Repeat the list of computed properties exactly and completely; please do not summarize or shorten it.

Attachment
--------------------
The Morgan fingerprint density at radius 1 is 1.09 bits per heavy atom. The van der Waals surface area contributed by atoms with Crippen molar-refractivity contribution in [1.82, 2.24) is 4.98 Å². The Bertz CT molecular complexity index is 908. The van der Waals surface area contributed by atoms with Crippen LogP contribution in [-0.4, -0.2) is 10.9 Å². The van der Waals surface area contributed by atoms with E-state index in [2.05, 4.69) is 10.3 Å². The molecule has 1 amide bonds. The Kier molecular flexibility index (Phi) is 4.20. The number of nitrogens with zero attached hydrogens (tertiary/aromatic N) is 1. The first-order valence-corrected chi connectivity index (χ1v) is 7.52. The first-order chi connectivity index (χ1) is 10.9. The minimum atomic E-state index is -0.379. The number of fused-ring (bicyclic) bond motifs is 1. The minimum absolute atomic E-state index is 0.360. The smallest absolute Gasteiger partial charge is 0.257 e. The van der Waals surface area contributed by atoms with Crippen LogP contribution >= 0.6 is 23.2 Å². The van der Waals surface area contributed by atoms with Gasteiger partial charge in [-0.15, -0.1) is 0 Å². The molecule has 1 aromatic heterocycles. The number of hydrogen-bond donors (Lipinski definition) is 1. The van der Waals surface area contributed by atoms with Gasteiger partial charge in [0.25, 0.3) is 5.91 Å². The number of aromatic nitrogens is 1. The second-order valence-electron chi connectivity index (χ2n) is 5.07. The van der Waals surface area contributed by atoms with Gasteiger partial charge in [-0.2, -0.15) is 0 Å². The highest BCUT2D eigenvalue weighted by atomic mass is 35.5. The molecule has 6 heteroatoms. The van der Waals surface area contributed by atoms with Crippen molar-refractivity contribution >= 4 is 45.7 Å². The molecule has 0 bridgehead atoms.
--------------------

The Morgan fingerprint density at radius 1 is 1.09 bits per heavy atom. The van der Waals surface area contributed by atoms with Crippen molar-refractivity contribution in [1.82, 2.24) is 4.98 Å². The Bertz CT molecular complexity index is 908. The van der Waals surface area contributed by atoms with Crippen LogP contribution in [-0.4, -0.2) is 10.9 Å². The van der Waals surface area contributed by atoms with E-state index in [2.05, 4.69) is 10.3 Å². The molecule has 1 amide bonds. The Kier molecular flexibility index (Phi) is 4.20. The number of nitrogens with zero attached hydrogens (tertiary/aromatic N) is 1. The first-order valence-corrected chi connectivity index (χ1v) is 7.52. The first-order chi connectivity index (χ1) is 10.9. The minimum atomic E-state index is -0.379. The number of fused-ring (bicyclic) bond motifs is 1. The minimum absolute atomic E-state index is 0.360. The smallest absolute Gasteiger partial charge is 0.257 e. The van der Waals surface area contributed by atoms with Crippen LogP contribution >= 0.6 is 23.2 Å². The van der Waals surface area contributed by atoms with Gasteiger partial charge in [-0.15, -0.1) is 0 Å². The molecule has 1 aromatic heterocycles. The number of hydrogen-bond donors (Lipinski definition) is 1. The van der Waals surface area contributed by atoms with Gasteiger partial charge in [0.25, 0.3) is 5.91 Å². The number of aromatic nitrogens is 1. The second-order valence-electron chi connectivity index (χ2n) is 5.07. The van der Waals surface area contributed by atoms with Gasteiger partial charge in [-0.2, -0.15) is 0 Å². The highest BCUT2D eigenvalue weighted by atomic mass is 35.5. The molecule has 6 heteroatoms. The van der Waals surface area contributed by atoms with Crippen molar-refractivity contribution >= 4 is 45.7 Å². The molecule has 0 bridgehead atoms.